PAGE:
Vaccinated or Not, COVID-19 Testing Is Still Important: Here’s Why

Experts say that it’s still important to get tested, even if you’re vaccinated. LUIS VELASCO/Stocksy

Officials say that the number of COVID-19 tests being administered in the United States has dropped dramatically since Jan…

Experts say that it's still important to get tested, even if you're vaccinated. LUIS VELASCO/Stocksy
  • Officials say that the number of COVID-19 tests being administered in the United States has dropped dramatically since January.
  • According to experts, there are a number of reasons, including declining cases, increased vaccination, and pandemic fatigue.
  • They say that people should still get tested even if they've been vaccinated, so that they know whether they risk passing the disease to others.

Even as more people in the United States are getting vaccinated for COVID-19, fewer people are getting tested for the novel coronavirus.

The reason for the drop-off in COVID-19 testing is complicated. 

But experts say one thing remains clear: Now is not the time to slack off on measures to prevent the spread of COVID-19, including getting tested if you’ve been exposed to someone who's sick or you're feeling ill yourself.

Even as testing capacity has risen significantly, the number of new COVID-19 tests administered has fallen drastically over the past 2 months, according to the COVID Tracking Project.

More than 363 million COVID-19 tests have been conducted since the pandemic began 1 year ago. The number of daily tests first topped 1 million on July 24, and they haven't fallen below 1 million since Oct. 13.

On Jan. 15, more than 2.3 million COVID-19 tests were administered, the most for any single day.

However, after peaking in January, confirmed COVID-19 cases and hospital admissions have been declining. And while testing numbers vary from day to day, the overall trend has been downward. 

In January, an average of 1.9 million tests were conducted each day. But that fell to 1.5 million daily tests in February and 1.3 million daily tests in March.

Fewer cases, less testing

The 30-percent drop-off in COVID-19 testing since January is “primarily because the epidemic in the U.S. is ebbing, with an overall decline of weekly cases by some 80 percent since January,” Dr. Jan Bonhoeffer, an infectious disease expert, pediatrician, and former emergency physician, told Healthline.

“Most individuals are tested because of signs and symptoms of a respiratory tract infection,” said Bonhoeffer. “Wearing masks, regular hand hygiene, and social distancing clearly reduce transmission and have also led to a decline in other seasonal respiratory tract infections, amplifying the decrease.”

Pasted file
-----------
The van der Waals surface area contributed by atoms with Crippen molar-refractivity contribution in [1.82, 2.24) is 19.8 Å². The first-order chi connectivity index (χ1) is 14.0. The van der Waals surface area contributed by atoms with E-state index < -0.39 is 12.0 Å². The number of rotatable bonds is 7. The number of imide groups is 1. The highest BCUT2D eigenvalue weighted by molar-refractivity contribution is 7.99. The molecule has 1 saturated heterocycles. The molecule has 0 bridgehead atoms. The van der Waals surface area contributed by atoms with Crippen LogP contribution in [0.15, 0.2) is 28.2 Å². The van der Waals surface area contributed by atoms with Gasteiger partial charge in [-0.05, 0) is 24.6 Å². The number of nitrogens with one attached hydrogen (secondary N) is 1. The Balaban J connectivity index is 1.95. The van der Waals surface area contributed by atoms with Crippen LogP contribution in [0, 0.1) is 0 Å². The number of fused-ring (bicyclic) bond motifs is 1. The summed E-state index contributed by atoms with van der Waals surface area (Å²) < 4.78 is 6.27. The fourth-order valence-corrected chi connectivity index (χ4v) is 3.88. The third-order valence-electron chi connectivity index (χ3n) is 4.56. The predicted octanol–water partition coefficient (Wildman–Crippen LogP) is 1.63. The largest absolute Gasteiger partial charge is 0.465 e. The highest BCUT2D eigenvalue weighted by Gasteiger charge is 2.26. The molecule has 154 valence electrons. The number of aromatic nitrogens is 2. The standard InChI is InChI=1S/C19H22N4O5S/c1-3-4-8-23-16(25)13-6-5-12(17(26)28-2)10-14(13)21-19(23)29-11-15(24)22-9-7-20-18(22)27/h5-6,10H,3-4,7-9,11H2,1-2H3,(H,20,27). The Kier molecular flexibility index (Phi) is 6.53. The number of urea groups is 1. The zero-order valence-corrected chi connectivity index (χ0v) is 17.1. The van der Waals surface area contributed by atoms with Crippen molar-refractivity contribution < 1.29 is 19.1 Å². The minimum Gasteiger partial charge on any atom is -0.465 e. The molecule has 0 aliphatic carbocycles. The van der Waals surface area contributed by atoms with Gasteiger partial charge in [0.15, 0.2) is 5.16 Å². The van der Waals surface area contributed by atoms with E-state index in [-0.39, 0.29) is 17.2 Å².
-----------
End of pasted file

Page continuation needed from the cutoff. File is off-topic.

Dr. Georges Benjamin, executive director of the American Public Health Association, told Healthline that the fall-off in testing may be related to family holiday gatherings with people getting COVID-19 tests before and after interacting at Christmas and New Year's.

Less worry, fewer tests

People who've been vaccinated also may be less likely to get tested, even though researchers are unsure whether vaccinated individuals can continue to pass the novel coronavirus.

“I suspect that will play an increasing role [in testing trends],” said Benjamin.

With COVID-19 infection, hospitalizations, and death rates declining, perception of the risk of coronavirus infection also may be fading, which in turn can lead to less demand for testing. 

“There’s a lot of pandemic fatigue out there,” Benjamin noted.

A person who might've rushed to get tested a few months ago if they were in the store with somebody who sneezed might not be so quick to do so now that case rates have fallen, says Ahmad Gaber, chief executive officer of Wellhealth and founder of GoGetTested.

“Many people have been tested multiple times — at least among those who believe in the pandemic,” added Gaber, whose company sets up and operates COVID-19 testing sites for state and local government. “There’s hopefulness now that the vaccines are here along with some complacency that the situation is better.”

The combination of increased vaccination and the population of people who already have immunity due to past COVID-19 infection also could play a role in the decline in testing.

But Bonhoeffer sees that as unlikely.

“The proportion of individuals with immunity against SARS-CoV-2 is probably between 10 and 20 percent at this point,” he said, which is “not enough to explain the decline.”

One thing that probably isn't causing fewer people to seek COVID-19 tests is cost, since nearly all COVID-19 testing is offered free of charge or paid for via health insurance, adds Gaber.

Plenty of reasons to get tested

Regardless of vaccination availability and total number of COVID-19 cases, people who exhibit symptoms consistent with novel coronavirus infection — cough, fever, congestion, fatigue, headache, loss of sense of smell, to name a few — should continue to get tested. 

The same is true for those who suspect that they've been exposed to someone with the disease, even if they themselves have been vaccinated or previously had COVID-19, experts say. 

“Testing is important for two reasons. It warns the individual person, and it provides surveillance that allows us to find out what we can do about the disease from a public health perspective,” explained Gaber.

This is even more crucial with the new, possibly more contagious variants of the coronavirus now spreading rapidly in the United States. “If we don’t have testing, we’re flying blind,” he said.

Testing will also continue to be a vital epidemiological tool, even as the disease goes from uncontrolled community spread to isolated outbreaks.

“Testing is still an indicator of where the disease is and where it is going,” said Benjamin. “We’re just now beginning to get our hands around this outbreak that we’ve been chasing since the beginning, and if we let our guard down now, it will escape us.”